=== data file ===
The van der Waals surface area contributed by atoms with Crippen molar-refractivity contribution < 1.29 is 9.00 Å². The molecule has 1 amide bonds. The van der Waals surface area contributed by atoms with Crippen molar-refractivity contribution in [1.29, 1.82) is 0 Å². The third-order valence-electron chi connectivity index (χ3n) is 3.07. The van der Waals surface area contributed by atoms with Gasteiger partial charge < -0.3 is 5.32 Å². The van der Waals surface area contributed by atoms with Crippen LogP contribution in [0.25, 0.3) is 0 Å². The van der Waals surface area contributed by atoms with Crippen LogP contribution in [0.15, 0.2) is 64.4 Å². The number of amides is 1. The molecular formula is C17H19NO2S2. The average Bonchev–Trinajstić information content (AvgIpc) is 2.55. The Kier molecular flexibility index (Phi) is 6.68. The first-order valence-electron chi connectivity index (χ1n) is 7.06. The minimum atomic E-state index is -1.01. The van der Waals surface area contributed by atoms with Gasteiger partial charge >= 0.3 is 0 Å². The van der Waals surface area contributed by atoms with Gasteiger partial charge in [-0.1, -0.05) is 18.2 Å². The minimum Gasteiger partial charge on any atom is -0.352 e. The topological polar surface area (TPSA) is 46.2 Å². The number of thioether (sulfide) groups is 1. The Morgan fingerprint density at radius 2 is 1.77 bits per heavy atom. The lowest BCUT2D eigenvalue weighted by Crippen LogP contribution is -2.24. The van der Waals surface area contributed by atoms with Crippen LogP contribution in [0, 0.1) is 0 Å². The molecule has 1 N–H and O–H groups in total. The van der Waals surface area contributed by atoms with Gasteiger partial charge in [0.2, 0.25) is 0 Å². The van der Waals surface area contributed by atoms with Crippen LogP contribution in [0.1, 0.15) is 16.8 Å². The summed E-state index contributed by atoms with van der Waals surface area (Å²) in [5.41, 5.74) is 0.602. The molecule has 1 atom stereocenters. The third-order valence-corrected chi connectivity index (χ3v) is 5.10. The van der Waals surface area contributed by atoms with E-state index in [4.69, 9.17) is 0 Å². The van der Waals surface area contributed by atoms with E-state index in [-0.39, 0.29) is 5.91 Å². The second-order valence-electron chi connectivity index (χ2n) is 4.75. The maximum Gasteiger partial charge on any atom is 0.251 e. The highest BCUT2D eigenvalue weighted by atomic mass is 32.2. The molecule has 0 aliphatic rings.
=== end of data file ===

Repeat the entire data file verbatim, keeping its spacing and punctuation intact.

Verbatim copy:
The van der Waals surface area contributed by atoms with Crippen molar-refractivity contribution < 1.29 is 9.00 Å². The molecule has 1 amide bonds. The van der Waals surface area contributed by atoms with Crippen molar-refractivity contribution in [1.29, 1.82) is 0 Å². The third-order valence-electron chi connectivity index (χ3n) is 3.07. The van der Waals surface area contributed by atoms with Gasteiger partial charge < -0.3 is 5.32 Å². The van der Waals surface area contributed by atoms with Crippen LogP contribution in [0.25, 0.3) is 0 Å². The van der Waals surface area contributed by atoms with Crippen LogP contribution in [0.15, 0.2) is 64.4 Å². The number of amides is 1. The molecular formula is C17H19NO2S2. The average Bonchev–Trinajstić information content (AvgIpc) is 2.55. The Kier molecular flexibility index (Phi) is 6.68. The first-order valence-electron chi connectivity index (χ1n) is 7.06. The minimum atomic E-state index is -1.01. The van der Waals surface area contributed by atoms with Gasteiger partial charge >= 0.3 is 0 Å². The van der Waals surface area contributed by atoms with Gasteiger partial charge in [-0.1, -0.05) is 18.2 Å². The minimum Gasteiger partial charge on any atom is -0.352 e. The topological polar surface area (TPSA) is 46.2 Å². The number of thioether (sulfide) groups is 1. The Morgan fingerprint density at radius 2 is 1.77 bits per heavy atom. The lowest BCUT2D eigenvalue weighted by Crippen LogP contribution is -2.24. The van der Waals surface area contributed by atoms with Crippen LogP contribution in [0, 0.1) is 0 Å². The molecule has 1 N–H and O–H groups in total. The van der Waals surface area contributed by atoms with Gasteiger partial charge in [0.2, 0.25) is 0 Å². The van der Waals surface area contributed by atoms with Crippen LogP contribution in [0.1, 0.15) is 16.8 Å². The summed E-state index contributed by atoms with van der Waals surface area (Å²) in [5.41, 5.74) is 0.602. The molecule has 1 atom stereocenters. The third-order valence-corrected chi connectivity index (χ3v) is 5.10. The van der Waals surface area contributed by atoms with E-state index in [4.69, 9.17) is 0 Å². The van der Waals surface area contributed by atoms with E-state index in [-0.39, 0.29) is 5.91 Å². The second-order valence-electron chi connectivity index (χ2n) is 4.75. The maximum Gasteiger partial charge on any atom is 0.251 e. The highest BCUT2D eigenvalue weighted by atomic mass is 32.2. The molecule has 0 aliphatic rings.